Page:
The validation system in development needs to be the same that you use in production so that development will be able to address issues that may come up in the production environment. Provide at least some basic statistics for usage and any problems that may arise using your system or calling back into their system. This will allow the consumer to troubleshoot sets of problems without having to crawl through logs of individual errors.
Separate Testing Environment
The authentication must be separate between production, development, and test/uat. This will prevent data leakage between environments, especially dev and prod. Endpoints will vary between environments. The host names will likely be the only part that varies whereas your paths should stay the same between environments.
Give the consumer the ability to change their paths and structure of the URLs in development without changing them in other environments. Developers can’t always open a port on the firewall for you to call into, so you may also want to represent (dev-only) payloads in some other usable format, such as one understood by postman, so that they can test locally without getting an actual call from you.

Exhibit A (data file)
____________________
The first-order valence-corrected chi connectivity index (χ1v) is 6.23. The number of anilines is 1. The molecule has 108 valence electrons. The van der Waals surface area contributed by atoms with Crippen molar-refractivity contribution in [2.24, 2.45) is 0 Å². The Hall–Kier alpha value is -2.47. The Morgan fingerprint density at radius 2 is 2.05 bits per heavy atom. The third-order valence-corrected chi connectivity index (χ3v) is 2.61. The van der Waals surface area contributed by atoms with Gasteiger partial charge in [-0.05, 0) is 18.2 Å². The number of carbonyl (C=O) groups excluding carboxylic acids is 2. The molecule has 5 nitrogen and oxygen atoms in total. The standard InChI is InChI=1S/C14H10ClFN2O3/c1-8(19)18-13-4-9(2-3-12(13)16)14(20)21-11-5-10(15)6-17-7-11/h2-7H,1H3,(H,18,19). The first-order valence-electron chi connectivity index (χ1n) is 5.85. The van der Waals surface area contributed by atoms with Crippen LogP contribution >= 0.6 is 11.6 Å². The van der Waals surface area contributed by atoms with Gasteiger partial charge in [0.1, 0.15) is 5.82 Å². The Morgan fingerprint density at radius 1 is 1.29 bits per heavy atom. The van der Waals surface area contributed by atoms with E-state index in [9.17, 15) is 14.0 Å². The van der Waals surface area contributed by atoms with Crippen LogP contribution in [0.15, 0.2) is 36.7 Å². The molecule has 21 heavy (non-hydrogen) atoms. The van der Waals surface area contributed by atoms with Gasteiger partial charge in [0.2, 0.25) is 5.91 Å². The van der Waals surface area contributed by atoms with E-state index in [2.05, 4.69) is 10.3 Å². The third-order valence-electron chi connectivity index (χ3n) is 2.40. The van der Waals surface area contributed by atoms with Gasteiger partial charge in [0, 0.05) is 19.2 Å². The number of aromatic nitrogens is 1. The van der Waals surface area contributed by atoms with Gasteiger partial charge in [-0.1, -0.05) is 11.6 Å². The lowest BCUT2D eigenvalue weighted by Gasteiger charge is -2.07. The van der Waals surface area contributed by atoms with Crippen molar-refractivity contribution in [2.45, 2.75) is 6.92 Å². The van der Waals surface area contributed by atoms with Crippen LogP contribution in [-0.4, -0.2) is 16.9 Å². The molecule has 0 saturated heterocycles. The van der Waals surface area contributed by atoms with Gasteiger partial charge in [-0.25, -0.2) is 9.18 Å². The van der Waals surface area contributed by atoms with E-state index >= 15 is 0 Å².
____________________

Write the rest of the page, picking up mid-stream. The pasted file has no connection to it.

Retry Process with Idempotency
An idempotent method is one in which calling it more than once does not change the state. A method that sets a value equal to a number is idempotent whereas a method that increments that value is not. Have a built in retry process for calling the client because servers may not always be available or may be going through an update when calling into it.
The process should not be linear, but instead an incrementally increasing process. This will ensure that the call goes through without overwhelming the server when it comes back up. If the result of a webhook call initiates an action on your system that changes data, that action must be idempotent. You cannot ensure that it will only be called once in a scalable environment.
Refresh Mechanism for Entities
Things will get out of sync when the retry process fails. There needs to be a manual way to resync data. While it is possible to do this with a GET, it is better to do this as a POST that causes a hook to fire at some point in the future. This allows you to control the way in which your system scales, versus having your client control it.
This also helps with rate limiting. It’s not just about keeping your client from shooting you in the foot, but about keeping them from loading the gun that you use to shoot THEM in the foot. Your least stable clients will be the heaviest users of this part of the system, so the architecture needs to have a bias towards keeping them from inserting instability into your stuff.